BLACKSBURG, Va. (WDBJ7) It's beach body season but for some cats, getting up off the couch may be a chore.
Virginia Tech is helping fat cats work on their figures. But then, there's food. Meal time's a favorite time of day. If the food isn't there when they want it, pets beg, cry, and look so sad. But when should owners say enough.
"Everything has to be cut back," said Dr. Lauren Dodd, a Clinical Nutrition Resident at the Virginia-Maryland College of Veterinary Medicine.
Cutting back or cutting out certain foods is a hard decision to make.
"We've had weight loss plans and some of them are doing fine and then other times we are wondering, why is this pet not losing weight," Dodd said.
Turns out the owner kept feeding it a little extra. Virginia Tech researchers from the Virginia-Maryland College of Veterinary Medicine are now looking to keep cats and their owners happy at home while helping felines lose weight.
They're studying the perception of a weight loss plan. Researchers say owners may become discouraged and stop any new diets if their pet appears to have, what they call, a poor quality of life.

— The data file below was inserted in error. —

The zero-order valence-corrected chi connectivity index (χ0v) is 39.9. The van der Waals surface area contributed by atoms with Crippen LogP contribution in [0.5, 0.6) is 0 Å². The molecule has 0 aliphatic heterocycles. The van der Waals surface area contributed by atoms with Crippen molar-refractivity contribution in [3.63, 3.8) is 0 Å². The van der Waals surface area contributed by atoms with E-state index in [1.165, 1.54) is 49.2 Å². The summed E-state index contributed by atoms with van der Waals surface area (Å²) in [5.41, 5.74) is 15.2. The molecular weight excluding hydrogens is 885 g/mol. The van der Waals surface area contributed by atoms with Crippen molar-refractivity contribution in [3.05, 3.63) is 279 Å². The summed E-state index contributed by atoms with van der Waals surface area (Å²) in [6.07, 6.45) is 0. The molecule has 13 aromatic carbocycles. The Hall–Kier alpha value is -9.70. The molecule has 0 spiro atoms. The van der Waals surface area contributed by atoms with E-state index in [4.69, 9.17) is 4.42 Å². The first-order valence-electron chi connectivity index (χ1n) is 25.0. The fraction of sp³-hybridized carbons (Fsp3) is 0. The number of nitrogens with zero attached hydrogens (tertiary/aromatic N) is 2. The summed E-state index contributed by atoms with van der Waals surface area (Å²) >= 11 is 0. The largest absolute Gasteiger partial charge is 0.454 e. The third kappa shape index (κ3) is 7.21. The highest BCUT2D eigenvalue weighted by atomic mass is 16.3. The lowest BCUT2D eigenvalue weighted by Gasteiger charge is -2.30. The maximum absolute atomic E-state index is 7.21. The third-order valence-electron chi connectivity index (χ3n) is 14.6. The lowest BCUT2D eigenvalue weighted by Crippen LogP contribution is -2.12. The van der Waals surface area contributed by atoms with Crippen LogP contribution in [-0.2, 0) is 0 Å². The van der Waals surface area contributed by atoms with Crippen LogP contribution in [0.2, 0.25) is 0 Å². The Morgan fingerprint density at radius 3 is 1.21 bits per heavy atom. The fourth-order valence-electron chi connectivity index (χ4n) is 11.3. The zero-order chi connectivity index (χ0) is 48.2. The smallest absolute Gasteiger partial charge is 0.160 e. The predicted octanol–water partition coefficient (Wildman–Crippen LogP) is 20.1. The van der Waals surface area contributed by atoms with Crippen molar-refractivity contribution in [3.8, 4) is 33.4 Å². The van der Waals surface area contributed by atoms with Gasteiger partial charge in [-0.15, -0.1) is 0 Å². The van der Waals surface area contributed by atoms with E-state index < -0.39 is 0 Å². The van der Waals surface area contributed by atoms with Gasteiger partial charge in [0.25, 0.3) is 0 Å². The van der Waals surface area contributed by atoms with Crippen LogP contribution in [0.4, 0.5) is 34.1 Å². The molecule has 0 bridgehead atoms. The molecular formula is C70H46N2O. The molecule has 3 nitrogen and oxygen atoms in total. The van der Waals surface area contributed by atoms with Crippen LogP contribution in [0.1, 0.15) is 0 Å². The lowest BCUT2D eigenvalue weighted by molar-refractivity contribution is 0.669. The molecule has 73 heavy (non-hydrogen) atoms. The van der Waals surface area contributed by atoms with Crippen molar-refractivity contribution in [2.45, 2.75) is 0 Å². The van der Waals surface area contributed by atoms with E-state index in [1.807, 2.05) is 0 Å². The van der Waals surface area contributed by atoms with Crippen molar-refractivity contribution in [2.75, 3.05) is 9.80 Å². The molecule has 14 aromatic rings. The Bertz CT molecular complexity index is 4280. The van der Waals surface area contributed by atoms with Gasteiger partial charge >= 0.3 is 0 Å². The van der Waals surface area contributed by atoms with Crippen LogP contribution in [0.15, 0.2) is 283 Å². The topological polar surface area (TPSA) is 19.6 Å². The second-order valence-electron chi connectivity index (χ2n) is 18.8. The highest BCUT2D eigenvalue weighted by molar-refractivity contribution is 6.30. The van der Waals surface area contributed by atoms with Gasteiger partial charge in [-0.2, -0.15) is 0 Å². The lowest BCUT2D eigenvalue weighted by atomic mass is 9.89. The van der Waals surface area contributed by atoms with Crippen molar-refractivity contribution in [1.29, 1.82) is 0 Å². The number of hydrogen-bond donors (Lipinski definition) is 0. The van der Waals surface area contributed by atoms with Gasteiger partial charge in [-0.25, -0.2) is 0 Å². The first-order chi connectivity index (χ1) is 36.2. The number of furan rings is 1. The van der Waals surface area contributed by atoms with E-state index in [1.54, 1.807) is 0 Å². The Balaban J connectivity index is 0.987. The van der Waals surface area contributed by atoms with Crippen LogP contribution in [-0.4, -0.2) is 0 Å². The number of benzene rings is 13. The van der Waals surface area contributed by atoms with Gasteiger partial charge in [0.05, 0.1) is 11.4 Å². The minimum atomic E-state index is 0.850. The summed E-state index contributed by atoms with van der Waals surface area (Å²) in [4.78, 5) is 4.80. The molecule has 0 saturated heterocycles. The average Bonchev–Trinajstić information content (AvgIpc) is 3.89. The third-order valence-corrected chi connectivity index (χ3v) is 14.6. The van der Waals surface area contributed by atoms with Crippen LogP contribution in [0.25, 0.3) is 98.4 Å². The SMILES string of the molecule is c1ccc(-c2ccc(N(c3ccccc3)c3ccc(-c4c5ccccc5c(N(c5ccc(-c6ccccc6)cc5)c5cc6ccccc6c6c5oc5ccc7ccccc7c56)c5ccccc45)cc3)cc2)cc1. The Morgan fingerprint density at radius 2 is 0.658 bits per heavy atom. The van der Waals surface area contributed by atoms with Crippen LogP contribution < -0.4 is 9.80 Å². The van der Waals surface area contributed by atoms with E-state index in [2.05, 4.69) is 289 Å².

Food shouldn't be what gains a cat's love. That's why, over the course of nine months, owners get a new diet plan for their fat cats and they're required to make monthly check ins.
Owners can't give in to those groans for extra food or purrs for a treat. Humans play a big part of this study too.
A big challenge, no cheating allowed, and no extra food.
"Treats consist of, does the animal get table food? Pill pockets are a big thing to help administer medication, those all contain calories," Dodd said.
But keeping food away from pets can lead to destructive food seeking behavior. Researchers are hoping this study leads to a breakthrough that makes the weight loss process less stressful for all involved.
Researchers need 60 fat cats to help them with their study. If you'd like to get involved and help the health of your cat, email firstname.lastname@example.org or call 540-231-1775.